Festival looks to the past to celebrate power of the people
TALKS covering subjects ranging from Empress Matilda and Margaret Thatcher to the fall of Troy and Tiananmen Square are among the events at this year’s Gloucester History Festival.
Tickets have gone on sale for the Festival, which runs from September
7 to 22 with the theme
Power and the People.
The women of Greenham Common will be celebrated with a two-day tented installation featuring oral histories of some of the 70,000 women who made a 14-mile human chain as US cruise missiles arrived on British soil in 1983.
The festival’s keynote talks will again take place in Blackfriars, England’s oldest library, with a new series of Scriptorium Shorts – free bite-size biography talks in the library where the monks worked in 1239.
And the community-led City Voices programme brings together public projects from across Gloucester, celebrating the county’s amazing history and local heritage.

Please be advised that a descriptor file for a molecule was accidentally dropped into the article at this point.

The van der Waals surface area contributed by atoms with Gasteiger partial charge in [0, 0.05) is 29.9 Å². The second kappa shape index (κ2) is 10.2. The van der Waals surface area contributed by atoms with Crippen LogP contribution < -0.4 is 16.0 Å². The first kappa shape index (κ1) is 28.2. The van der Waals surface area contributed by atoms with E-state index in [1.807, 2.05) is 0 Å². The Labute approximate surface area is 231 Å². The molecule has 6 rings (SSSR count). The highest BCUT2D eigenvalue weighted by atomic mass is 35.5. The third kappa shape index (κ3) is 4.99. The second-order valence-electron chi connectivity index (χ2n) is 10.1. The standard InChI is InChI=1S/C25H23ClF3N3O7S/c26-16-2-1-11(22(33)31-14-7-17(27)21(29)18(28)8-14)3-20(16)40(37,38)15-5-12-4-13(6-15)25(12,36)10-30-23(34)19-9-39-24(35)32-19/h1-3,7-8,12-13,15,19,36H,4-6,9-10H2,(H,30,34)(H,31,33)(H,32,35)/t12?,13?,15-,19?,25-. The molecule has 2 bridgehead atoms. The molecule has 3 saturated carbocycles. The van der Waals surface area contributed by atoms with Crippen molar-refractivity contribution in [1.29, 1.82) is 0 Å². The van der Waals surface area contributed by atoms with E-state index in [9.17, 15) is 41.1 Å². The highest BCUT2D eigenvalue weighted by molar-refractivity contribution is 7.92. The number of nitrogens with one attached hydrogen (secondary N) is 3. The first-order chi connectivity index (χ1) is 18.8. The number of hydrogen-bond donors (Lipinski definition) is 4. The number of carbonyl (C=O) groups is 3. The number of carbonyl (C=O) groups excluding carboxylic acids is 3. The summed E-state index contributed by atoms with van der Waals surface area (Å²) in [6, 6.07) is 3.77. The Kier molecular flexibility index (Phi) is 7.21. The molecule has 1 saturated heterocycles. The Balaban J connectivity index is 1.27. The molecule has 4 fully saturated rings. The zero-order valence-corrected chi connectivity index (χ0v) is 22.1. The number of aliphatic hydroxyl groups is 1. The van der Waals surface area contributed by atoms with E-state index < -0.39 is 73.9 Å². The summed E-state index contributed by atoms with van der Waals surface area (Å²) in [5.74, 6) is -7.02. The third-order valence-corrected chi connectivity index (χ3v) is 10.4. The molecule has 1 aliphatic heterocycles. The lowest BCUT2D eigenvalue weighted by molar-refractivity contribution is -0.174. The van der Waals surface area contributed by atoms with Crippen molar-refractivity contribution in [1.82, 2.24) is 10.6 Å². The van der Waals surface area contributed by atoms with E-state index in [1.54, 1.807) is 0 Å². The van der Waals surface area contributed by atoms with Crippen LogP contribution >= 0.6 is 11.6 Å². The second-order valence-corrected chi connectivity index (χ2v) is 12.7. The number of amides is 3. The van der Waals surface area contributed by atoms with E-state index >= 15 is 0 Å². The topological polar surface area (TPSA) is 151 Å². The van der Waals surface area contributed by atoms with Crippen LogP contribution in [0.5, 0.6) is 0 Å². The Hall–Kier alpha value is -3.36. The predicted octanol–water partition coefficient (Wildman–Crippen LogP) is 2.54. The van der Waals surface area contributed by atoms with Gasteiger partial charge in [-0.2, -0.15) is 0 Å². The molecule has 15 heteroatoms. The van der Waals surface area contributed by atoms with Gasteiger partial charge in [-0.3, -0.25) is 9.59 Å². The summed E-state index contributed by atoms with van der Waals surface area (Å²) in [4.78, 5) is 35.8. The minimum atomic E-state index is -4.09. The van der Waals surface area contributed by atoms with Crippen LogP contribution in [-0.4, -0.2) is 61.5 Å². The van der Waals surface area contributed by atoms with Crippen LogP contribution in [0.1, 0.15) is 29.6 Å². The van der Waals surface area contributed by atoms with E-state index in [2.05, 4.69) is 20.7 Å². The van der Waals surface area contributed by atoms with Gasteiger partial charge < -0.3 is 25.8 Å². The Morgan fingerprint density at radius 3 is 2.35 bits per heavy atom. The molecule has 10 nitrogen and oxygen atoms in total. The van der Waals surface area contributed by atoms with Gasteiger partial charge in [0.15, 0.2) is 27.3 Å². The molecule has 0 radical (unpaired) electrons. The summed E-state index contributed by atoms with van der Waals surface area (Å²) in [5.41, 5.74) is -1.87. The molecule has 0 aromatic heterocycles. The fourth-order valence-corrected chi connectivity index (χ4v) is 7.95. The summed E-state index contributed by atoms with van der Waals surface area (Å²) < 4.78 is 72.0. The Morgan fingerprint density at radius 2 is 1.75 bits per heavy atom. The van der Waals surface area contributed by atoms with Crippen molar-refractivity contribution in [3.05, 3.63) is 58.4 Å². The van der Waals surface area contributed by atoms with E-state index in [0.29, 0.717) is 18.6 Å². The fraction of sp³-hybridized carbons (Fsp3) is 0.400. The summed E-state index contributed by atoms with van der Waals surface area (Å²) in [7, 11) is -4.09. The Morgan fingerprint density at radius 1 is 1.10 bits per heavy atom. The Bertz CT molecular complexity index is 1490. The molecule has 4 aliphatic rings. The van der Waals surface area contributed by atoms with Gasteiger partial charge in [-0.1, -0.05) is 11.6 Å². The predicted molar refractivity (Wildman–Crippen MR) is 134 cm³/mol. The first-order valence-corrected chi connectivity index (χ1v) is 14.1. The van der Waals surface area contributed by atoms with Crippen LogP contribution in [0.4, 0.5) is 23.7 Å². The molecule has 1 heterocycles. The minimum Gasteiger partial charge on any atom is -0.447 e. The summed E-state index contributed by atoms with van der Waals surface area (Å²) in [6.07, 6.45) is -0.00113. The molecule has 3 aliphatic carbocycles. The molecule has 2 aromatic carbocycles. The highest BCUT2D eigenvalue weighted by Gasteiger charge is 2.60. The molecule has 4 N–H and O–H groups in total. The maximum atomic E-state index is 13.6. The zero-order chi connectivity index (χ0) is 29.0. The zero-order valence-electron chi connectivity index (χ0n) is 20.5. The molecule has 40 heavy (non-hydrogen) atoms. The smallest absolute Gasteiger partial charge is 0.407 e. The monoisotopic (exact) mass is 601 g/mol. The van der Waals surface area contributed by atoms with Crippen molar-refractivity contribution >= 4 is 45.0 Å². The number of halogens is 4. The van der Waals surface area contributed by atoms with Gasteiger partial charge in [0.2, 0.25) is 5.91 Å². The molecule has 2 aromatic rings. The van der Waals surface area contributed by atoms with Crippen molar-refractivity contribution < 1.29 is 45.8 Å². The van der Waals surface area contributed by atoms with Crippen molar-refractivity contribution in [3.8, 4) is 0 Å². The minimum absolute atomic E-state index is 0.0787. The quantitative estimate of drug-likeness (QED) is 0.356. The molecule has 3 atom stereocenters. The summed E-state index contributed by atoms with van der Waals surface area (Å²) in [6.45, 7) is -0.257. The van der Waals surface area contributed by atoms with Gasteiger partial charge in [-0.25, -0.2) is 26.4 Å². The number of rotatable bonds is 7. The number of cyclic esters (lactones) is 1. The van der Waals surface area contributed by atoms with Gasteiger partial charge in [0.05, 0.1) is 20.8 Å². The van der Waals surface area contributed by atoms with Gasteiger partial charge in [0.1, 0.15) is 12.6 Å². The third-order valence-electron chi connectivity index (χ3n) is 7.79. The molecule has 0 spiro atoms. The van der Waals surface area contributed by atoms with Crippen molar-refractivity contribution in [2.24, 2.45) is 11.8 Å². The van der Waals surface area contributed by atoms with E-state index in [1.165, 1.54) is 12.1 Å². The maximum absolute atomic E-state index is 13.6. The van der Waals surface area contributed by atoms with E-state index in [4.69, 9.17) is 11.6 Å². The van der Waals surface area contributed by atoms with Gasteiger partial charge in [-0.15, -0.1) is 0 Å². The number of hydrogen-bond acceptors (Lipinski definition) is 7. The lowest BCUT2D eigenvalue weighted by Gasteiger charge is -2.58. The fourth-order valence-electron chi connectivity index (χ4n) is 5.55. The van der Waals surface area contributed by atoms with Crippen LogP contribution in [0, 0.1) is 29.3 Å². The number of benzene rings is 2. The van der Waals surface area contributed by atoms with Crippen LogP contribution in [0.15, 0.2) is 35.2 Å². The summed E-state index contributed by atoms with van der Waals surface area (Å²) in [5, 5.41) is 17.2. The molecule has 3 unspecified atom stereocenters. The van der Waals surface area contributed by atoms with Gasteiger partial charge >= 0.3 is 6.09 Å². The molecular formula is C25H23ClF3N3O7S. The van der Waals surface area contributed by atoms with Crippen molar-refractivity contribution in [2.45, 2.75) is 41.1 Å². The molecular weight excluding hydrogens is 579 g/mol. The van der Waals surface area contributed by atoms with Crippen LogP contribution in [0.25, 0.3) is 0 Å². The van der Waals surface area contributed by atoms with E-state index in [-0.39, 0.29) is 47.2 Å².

The programme features parades, city trails and heritage walks, interactive days for families and lots of moon-based activities and exhibitions.
Talks curator, Sarah Smyth, said: “Over 700 years ago the monks brought the townspeople into Blackfriars Priory for the first time and its thrilling to be able to bring audiences into exactly the same space to soak up ancient and modern history in the most complete Dominican priory in Britain.”
Historian Dr Janina Ramirez, inset, returns for her fourth year as festival president, discussing the discoveries she unearthed while creating her BBC TV series Lost and Found.
She said: “I’m thrilled to introduce our most exciting programme yet. Some of the nation’s greatest historians will be on our magnificent stage to give audiences intriguing new perspectives and fresh voices on the past.”
The director of GCHQ, Jeremy Fleming, will be speaking about the world-leading intelligence, cyber and security agency.
Other star names include Lucy Worsley on Jane Austen, Max Hastings on the Dambusters, Kate Adie on Tiananmen Square, Susie Dent on the secret power of words, Dominic Sandbrook on the 1980s and Alice Roberts on the Celts.
The festival also has Simon Winchester on history’s greatest engineers, Suzannah Lipscomb on Reformation women, David Olusoga on the Windrush generation and Cerys Matthews on Where the Wild Cooks Go.
Tickets are on sale at gloucesterhistoryfestival.co.uk.